A fish-eye lens: Here’s what happens under the ice as a fish is hauled in
It takes a fierce passion to get avid anglers outside in the cold to sit for hours and stare at a hole in the ice.
“It’s because I’m Swedish, I don’t know any better,” said Arn Berglund of Idaho Falls. Berglund is a retired marine biologist who was fishing on the frozen Ririe Reservoir recently.
“Ice fishing is pretty laid back,” he said. “You should be out here when the old folks club is here drinking their homemade brandy. They get philosophical, and a lot of the world’s problems are solved out on the ice.”
When the temperatures turn cold in eastern Idaho, hardy anglers head to lakes, ponds, reservoirs and frozen bends in the Snake River to bore holes in the ice and dip a lure or bait. The payback is trout, perch, kokanee and possibly a catfish.
The tools of the trade include miniature spinning rods, an auger, a slotted ladle to keep holes ice free, a chair to sit on, plenty of warm clothes, a shelter (especially on nastier weather days), a heater and a sled to pull everything across the ice. Some people enjoy using a fish finder showing what depth the fish are hanging out.
“I tell the kids it’s like a video game,” Jason Bush said of his fish finder. Bush was spending a couple of hours at the Becker Pond at Ryder Park recently. “I caught a couple trout, but I threw them back. I’ve eaten my share of trout growing up so I just put them back. My wife doesn’t care for trout.”
James Brower of Idaho Department of Fish and Game said Becker Pond is home to a variety of fish popular with ice fishers. Other popular ice fishing areas include Henry’s Lake (until it closed Jan. 2), Island Park Reservoir, the Jim Moore Pond at Roberts and Mackay Reservoir. Anglers seek trout, kokanee and perch.
Nearby Berglund at Ririe Reservoir was a couple, Corey Raichart and Sunny Hartgraves, sitting about 15 feet from each other with five ice holes, rods and a fish finder in between them.
Raichart pulled a small perch out of a hole, then released it back into the water.
“We’re hoping for some kokanee so we can have something for dinner,” Hartgraves said. She stood and approached Raichart to rebait her lure.
Raichart gave her a wary eye thinking she might use his ice hole.
“That’s where I draw the line,” he said. “I’m going to marry you, but you can’t have my fishing hole.”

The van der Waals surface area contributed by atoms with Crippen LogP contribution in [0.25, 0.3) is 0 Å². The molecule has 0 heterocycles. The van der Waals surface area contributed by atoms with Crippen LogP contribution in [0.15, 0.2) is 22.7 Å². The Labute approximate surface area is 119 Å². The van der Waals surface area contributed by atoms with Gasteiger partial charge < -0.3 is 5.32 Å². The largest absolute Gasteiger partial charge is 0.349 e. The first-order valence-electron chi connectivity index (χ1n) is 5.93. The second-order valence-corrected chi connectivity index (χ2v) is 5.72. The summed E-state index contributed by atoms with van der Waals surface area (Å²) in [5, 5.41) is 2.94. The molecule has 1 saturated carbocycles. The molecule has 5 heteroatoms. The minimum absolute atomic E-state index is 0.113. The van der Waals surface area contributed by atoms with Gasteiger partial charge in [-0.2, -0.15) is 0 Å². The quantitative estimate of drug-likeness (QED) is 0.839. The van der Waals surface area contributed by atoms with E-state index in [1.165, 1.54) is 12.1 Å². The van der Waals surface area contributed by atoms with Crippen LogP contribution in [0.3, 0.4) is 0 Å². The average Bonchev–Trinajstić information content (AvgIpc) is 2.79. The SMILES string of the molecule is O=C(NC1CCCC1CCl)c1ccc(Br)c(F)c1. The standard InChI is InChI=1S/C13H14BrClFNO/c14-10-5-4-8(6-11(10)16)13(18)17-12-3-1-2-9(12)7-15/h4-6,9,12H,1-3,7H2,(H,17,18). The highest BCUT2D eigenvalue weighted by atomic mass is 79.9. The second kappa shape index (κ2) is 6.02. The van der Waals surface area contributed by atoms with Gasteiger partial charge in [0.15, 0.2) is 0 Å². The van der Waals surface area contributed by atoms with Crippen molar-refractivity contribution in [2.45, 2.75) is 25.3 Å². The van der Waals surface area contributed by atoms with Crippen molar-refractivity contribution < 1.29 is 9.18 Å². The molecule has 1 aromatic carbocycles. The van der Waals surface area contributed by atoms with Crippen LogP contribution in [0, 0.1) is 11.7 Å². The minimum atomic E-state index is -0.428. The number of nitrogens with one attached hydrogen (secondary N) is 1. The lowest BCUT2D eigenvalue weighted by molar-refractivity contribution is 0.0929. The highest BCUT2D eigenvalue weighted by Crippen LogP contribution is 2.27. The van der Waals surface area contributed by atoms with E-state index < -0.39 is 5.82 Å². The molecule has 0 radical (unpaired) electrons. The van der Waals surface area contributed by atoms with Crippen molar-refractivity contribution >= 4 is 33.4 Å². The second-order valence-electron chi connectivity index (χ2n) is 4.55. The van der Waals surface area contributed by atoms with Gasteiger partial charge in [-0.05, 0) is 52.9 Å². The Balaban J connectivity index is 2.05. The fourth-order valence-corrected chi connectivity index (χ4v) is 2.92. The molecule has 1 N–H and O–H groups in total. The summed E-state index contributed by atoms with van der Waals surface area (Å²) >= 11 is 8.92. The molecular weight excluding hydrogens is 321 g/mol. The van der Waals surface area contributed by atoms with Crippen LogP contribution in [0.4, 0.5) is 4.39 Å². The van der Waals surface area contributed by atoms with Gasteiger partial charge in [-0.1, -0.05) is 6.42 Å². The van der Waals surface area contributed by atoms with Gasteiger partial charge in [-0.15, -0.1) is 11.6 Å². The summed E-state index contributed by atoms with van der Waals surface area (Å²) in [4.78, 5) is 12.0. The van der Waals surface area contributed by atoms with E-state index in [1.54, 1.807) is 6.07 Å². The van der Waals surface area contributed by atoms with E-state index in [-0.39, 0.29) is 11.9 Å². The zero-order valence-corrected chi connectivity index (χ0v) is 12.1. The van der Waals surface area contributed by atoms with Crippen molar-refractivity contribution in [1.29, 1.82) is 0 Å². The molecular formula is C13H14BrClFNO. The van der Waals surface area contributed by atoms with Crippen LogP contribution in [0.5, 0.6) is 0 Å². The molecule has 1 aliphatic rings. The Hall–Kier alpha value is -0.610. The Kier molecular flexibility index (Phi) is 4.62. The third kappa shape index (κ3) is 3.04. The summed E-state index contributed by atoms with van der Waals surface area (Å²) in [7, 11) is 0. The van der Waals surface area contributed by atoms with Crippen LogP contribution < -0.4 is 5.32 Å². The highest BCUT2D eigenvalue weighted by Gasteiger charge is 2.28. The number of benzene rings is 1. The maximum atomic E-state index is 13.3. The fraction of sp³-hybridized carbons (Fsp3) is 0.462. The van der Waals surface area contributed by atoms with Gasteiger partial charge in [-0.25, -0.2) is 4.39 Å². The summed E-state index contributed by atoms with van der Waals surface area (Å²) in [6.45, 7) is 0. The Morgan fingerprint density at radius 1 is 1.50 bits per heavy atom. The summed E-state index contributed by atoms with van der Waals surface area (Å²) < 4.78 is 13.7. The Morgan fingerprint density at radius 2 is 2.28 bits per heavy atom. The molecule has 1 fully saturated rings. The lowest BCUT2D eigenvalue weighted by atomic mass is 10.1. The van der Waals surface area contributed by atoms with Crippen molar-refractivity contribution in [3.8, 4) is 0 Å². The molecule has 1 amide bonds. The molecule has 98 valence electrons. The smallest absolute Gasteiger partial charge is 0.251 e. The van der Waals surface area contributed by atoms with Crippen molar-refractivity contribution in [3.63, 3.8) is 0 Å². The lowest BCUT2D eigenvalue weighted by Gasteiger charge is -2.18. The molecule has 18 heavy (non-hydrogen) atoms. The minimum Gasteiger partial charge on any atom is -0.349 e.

Sometimes the ice isn’t all that thick. That was the case Jan. 4 on Ririe Reservoir, where six people were fishing on 3-inch-thick ice.
“I’m a little nervous,” Hartgraves said looking at the ice hole in front of her.
Brower said 3 inches is about the minimum for safe ice, but thicker is better. Ririe Reservoir is often the last body to freeze over. Other ponds and lakes were already several inches thick.
“Come out here tomorrow,” Berglund said of Ririe Reservoir, “and you’ll probably see a few wingnuts on four-wheelers breaking through the ice. It’s entertaining.” Fish and Game recommends 10 inches of ice to support an ATV or snow machine.
Brower said the best-reported ice fishing is currently at Mackay Reservoir.
“They’re pulling in a lot of kokanee,” he said.
Brower said Mackay Reservoir attracts elaborate shelters put up by anglers that sometimes stay up too long and fall through the ice in spring.
Brothers Kade Schaots and Kelton Beahm were spending most of their day fishing the Jim Moore Pond inside a warm shelter. At their feet on the ice were more than two dozen small perch. The pile continued to grow.
“We like to come out here and clean out some of the little perch,” Schaots said.
He said besides comfort, a dark shelter allows a fisherman to see the fish down in the ice hole.
“You can see the fish come up and take the lure,” he said.
Rules allow anglers to use up to five rods/lines at a time. The daily trout limit is generally six fish. There is no limit on perch, bluegill or crappie. There can be special limits on other fish depending on the waters. Fishing is allowed only through a hole up to 10 inches in diameter. If you leave a shelter unattended overnight on the ice, it must have the owner’s name, address and phone number on it.
For more specific regulations for specific waters, consult the Idaho Department of Fish and Game.